Parents Balk at Idea of STD Vaccine for Kids
BY ED SILVERMAN
c.2005 Newhouse News Service
At first blush, a vaccine that prevents a deadly form of cancer would seem like a no-brainer for parents.
But as two major drug makers prepare to introduce such a product, sides are already being drawn in what promises to be an all-out culture clash.
Within two years, Merck and GlaxoSmithKline hope to market a pair of groundbreaking vaccines to prevent a sexually transmitted disease. Known as the human papillomavirus, or HPV, the disease is a leading cause of cervical cancer. About 5,000 women in the United States die each year from cervical cancer.
One drug maker, Merck & Co. Inc., says it will try to persuade states to require vaccination of children as young as 12 before they're allowed to start the next year of school.
"The best way to prevent infection is to vaccinate the population just before they become sexually active, which is when they're young," said Eliav Barr, Merck's senior director of biologics clinical research. "This way, it can be folded into routine medical care."
But the rollout of the vaccines promises to be anything but routine. Vaccinating children for a disease caused by sexual activity may be a tough sell, especially among parents who fear children will take it as a green light to have sex.
Public health officials and parents are gearing up for a heated debate about the finer points of cancer prevention, health care costs and teenage sex.
"The best way to prevent HPV is through abstinence," said Bridget Maher, an analyst at the Family Research Council
, a conservative group that expects to campaign against making the vaccines mandatory for entering school. "I see potential harm in giving this vaccine to young women."
A Merck study of 2,053 parents released last year found 11 percent of those with 13-year-old girls probably or definitely wouldn't want them vaccinated before their 18th birthday. Another 27 percent were undecided.
A separate study last year in the Journal of Lower Genital Tract Disease found 24 percent of 575 parents opposed a vaccine and believed it would lead children to engage in sexual activity sooner than they would otherwise.
The studies found most parents support vaccinating their children. The results also indicate some parents become supportive after learning about the health benefits or hearing doctors recommend vaccination.
HPV can be transmitted through other forms of sexual contact in addition to intercourse. As parents inclined to oppose vaccination learn this, they may become more supportive, according to a study in the American Journal of Epidemiology.
"This will be an arduous educational mission," said Daron Ferris, a professor of family medicine and obstetrics/gynecology at the Medical College of Georgia who ran trials for the Merck vaccine. "But once they realize we have a vaccine to prevent cancer, I'd expect parents will want to protect their loved ones."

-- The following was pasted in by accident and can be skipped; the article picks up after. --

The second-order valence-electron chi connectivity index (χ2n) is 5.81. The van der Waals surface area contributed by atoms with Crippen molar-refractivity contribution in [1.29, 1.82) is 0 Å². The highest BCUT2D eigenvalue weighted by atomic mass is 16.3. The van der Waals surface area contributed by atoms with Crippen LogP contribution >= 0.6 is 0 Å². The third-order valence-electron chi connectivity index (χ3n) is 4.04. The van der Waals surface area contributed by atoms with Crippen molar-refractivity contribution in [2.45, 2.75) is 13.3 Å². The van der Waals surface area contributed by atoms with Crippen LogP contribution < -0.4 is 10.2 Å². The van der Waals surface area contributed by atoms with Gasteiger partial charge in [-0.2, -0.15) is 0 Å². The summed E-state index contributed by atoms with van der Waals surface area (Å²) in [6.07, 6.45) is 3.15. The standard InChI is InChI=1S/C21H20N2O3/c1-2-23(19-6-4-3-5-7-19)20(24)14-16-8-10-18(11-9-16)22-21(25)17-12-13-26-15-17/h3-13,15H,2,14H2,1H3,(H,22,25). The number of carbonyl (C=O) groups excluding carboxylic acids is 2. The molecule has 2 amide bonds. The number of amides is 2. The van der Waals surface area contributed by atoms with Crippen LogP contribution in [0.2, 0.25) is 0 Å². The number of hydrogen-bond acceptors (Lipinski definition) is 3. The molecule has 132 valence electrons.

Unlike Glaxo, Merck will also target genital warts with its vaccine. Doctors caution this may fuel more controversy if teenagers see a vaccine as an easy way to combat yet another increasingly common sexually transmitted disease.
Some experts who see trouble ahead cite the heated battle concerning an over-the-counter morning-after pill recommended for girls as young as 16 by a federal panel in 2003. Anti-abortion groups opposed the contraceptive pill, and the Food and Drug Administration still hasn't approved it.
"Sex is a scary thing in this culture, and the age of the girls to be vaccinated will really be an issue," said Janice Irvine, a University of Massachusetts sociology professor and author of "Talk About Sex," a book on sex education. "You can expect opposition to this vaccine."
The heady forecasts stem from data showing cervical cancer is widespread: About 500,000 women worldwide are diagnosed each year, leading to 230,000 deaths, according to the World Health Organization. In the United States, about 15,000 women are diagnosed annually.
For the companies to realize those billions of dollars in annual revenue, they are expected to advertise widely and charge a lot, Evans said. Merck will likely charge $100 for each of three needed doses, he said, while Glaxo may charge $80 per dose.
The drug makers are unwilling to discuss prices, but note that diagnosing and treating HPV is expensive. Related health costs were estimated to be at least $1.6 billion annually, according to a 1999 federal study. The costs include doctor visits, Pap tests to detect cervical cancer and follow-up procedures.
"A vaccine would be a more efficient use of health care dollars," said Evan Myers, an associate professor of obstetrics and gynecology at Duke University and a consultant to Merck who has studied the economic impact of an HPV vaccine.
The best way to maximize savings, the companies maintain, is to vaccinate children as young as possible. London-based GlaxoSmithKline plc plans to push for vaccinating girls as young as 10, according to David Pernock, senior vice president for pharmaceuticals and vaccines.
"Anyone who thinks a lot of teenagers aren't sexually active has their head in the sand," said Cody Meissner, a pediatrics professor at Tufts-New England Medical Center in Boston and vice chair of the American Academy of Pediatrics' infectious disease committee.
"No one's pleased about that, but it's a fact of life," Meissner said. "If the results of the final-stage clinical trials for these vaccines are consistent with what's known so far, they will be a wonderful contribution to public health."
But convincing doctors may prove easier than persuading state officials to require vaccination, as Merck intends to do.
"I don't think we'd require the schools to mandate something like this," said Eddy Bresnitz, deputy commissioner of New Jersey's Department of Health and Senior Services. "I'm sure the battle will be huge, and I'm not sure it's a battle we should be fighting."
April 8, 2005